Legends of Tomorrow 3×11: “Here I Go Again”, and general speculation
Aside from Legends of Tomorrow, all the Arrowverse shows, as well as Black Lightning, took the week off, so “This Week in the Arrowverse” will be shorter than normal this time around. And since the Legends episode aired on Monday, and I’ll be posting this Sunday, I’m not exactly striking while the iron is hot, either.
To compensate a little, after I review Legends, I’m going to add an extra section this week to speculate about where all five shows might be heading this season. There are no spoilers here, just my own speculation based on what the shows have given us so far.
“I knew it was only a matter of time before we do one of these.”
Gotta agree with Nate on that one. The “Groundhog Day episode”, where a character relives a certain period of time over and over again, the world around them constantly resetting itself, is a staple of fantasy and sci-fi television. And given Legends is a show that’s all about playing around with time, and is in love with wacky, high-concept storytelling, they pretty much had to try their hand at this.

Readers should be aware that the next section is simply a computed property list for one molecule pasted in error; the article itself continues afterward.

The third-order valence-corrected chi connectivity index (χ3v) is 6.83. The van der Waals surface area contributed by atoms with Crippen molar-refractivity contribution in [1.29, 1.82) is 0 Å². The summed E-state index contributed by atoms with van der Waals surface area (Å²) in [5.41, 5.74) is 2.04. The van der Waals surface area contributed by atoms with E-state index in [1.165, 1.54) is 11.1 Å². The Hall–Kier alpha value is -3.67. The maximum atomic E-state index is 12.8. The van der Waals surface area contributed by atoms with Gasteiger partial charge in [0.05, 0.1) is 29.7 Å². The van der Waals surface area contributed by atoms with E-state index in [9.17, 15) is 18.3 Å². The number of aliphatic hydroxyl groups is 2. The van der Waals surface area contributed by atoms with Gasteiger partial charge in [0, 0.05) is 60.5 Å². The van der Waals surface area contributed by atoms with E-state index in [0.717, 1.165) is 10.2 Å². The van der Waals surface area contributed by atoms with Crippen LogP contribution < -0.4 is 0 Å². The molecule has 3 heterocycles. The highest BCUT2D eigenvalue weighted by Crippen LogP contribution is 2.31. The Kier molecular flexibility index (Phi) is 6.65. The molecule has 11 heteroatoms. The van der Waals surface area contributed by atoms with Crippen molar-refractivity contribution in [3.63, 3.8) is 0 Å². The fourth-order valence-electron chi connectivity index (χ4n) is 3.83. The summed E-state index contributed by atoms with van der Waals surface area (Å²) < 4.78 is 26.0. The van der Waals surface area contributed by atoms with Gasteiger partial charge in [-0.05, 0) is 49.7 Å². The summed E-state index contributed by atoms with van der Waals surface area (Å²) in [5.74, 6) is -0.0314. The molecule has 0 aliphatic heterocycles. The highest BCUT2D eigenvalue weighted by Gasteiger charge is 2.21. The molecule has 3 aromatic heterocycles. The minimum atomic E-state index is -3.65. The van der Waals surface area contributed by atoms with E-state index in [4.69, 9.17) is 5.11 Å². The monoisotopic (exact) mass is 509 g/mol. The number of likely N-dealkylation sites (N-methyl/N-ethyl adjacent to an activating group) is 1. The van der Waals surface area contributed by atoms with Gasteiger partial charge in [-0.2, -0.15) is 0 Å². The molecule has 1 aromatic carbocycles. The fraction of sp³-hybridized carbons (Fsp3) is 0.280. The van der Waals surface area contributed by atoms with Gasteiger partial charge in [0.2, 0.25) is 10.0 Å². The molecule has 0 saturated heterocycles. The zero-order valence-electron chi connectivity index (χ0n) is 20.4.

Part of the appeal of this sort of episode lies in television’s inherent resistance to change. Modern television has become better about letting characters and their situations evolve over time, but there’s still a push to never stray too far from certain parameters, to never let the characters do things that would totally uproot the series. But in a time loop episode, none of that matters. Main characters can die, long held secrets can be revealed, the whole setting of the show can be blown up, and you can still have everything reset to normal. There’s a certain catharsis to seeing such major shakeups to the status quo occur, even if they don’t actually stick. And unlike a simple out-of-continuity adventure, it still feels like these stories matter, because there’s usually one character who remembers everything that happens throughout the time loop, and for them the events of the episode are very much real.
Surprisingly, “Here I Go Again” doesn’t lean too heavily into this. Sure, the Waverider blows up repeatedly, and we get a few hilarious deaths for our main characters (my favorite being a miniaturized Ray getting hit with a rolled up newspaper). But for the most part, not much occurs that you’d really need a time reset to undo. Even when Zari has her “fun montage”, the most disruptive things she does are play with Mick’s heat gun and pelt him with snowballs (the camera thankfully cuts away before his inevitable, and brutal, retaliation).